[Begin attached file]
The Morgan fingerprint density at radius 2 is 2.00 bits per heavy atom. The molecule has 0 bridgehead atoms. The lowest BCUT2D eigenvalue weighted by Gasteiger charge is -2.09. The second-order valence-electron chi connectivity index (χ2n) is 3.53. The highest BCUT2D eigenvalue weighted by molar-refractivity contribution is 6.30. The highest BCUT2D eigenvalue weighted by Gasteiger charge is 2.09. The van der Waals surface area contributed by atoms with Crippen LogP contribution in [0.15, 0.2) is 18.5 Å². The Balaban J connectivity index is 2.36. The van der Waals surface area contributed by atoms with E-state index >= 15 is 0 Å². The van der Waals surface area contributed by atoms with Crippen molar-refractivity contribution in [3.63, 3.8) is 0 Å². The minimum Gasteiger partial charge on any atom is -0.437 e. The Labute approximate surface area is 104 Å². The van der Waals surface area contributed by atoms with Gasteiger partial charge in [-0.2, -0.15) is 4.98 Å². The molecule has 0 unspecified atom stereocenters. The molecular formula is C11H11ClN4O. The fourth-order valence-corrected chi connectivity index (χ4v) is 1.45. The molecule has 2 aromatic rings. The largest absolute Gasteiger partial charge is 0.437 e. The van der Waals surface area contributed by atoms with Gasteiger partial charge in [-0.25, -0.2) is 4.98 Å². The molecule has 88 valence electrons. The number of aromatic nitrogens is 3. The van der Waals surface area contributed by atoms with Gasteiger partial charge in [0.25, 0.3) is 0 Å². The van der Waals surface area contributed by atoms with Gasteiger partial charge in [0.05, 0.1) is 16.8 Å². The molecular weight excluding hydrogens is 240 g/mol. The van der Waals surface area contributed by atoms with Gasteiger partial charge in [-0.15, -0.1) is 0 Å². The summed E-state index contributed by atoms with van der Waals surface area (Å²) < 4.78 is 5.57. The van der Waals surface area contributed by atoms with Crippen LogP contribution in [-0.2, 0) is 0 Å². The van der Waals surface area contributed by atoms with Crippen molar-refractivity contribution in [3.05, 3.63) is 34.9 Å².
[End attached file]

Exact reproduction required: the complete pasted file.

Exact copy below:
The Morgan fingerprint density at radius 2 is 2.00 bits per heavy atom. The molecule has 0 bridgehead atoms. The lowest BCUT2D eigenvalue weighted by Gasteiger charge is -2.09. The second-order valence-electron chi connectivity index (χ2n) is 3.53. The highest BCUT2D eigenvalue weighted by molar-refractivity contribution is 6.30. The highest BCUT2D eigenvalue weighted by Gasteiger charge is 2.09. The van der Waals surface area contributed by atoms with Crippen LogP contribution in [0.15, 0.2) is 18.5 Å². The Balaban J connectivity index is 2.36. The van der Waals surface area contributed by atoms with E-state index >= 15 is 0 Å². The van der Waals surface area contributed by atoms with Crippen molar-refractivity contribution in [3.63, 3.8) is 0 Å². The minimum Gasteiger partial charge on any atom is -0.437 e. The Labute approximate surface area is 104 Å². The van der Waals surface area contributed by atoms with Gasteiger partial charge in [-0.2, -0.15) is 4.98 Å². The molecule has 0 unspecified atom stereocenters. The molecular formula is C11H11ClN4O. The fourth-order valence-corrected chi connectivity index (χ4v) is 1.45. The molecule has 2 aromatic rings. The largest absolute Gasteiger partial charge is 0.437 e. The van der Waals surface area contributed by atoms with Gasteiger partial charge in [-0.25, -0.2) is 4.98 Å². The molecule has 88 valence electrons. The number of aromatic nitrogens is 3. The van der Waals surface area contributed by atoms with Gasteiger partial charge in [0.25, 0.3) is 0 Å². The van der Waals surface area contributed by atoms with Gasteiger partial charge in [0.05, 0.1) is 16.8 Å². The molecular weight excluding hydrogens is 240 g/mol. The van der Waals surface area contributed by atoms with Gasteiger partial charge in [-0.15, -0.1) is 0 Å². The summed E-state index contributed by atoms with van der Waals surface area (Å²) < 4.78 is 5.57. The van der Waals surface area contributed by atoms with Crippen LogP contribution in [-0.2, 0) is 0 Å². The van der Waals surface area contributed by atoms with Crippen molar-refractivity contribution in [3.05, 3.63) is 34.9 Å².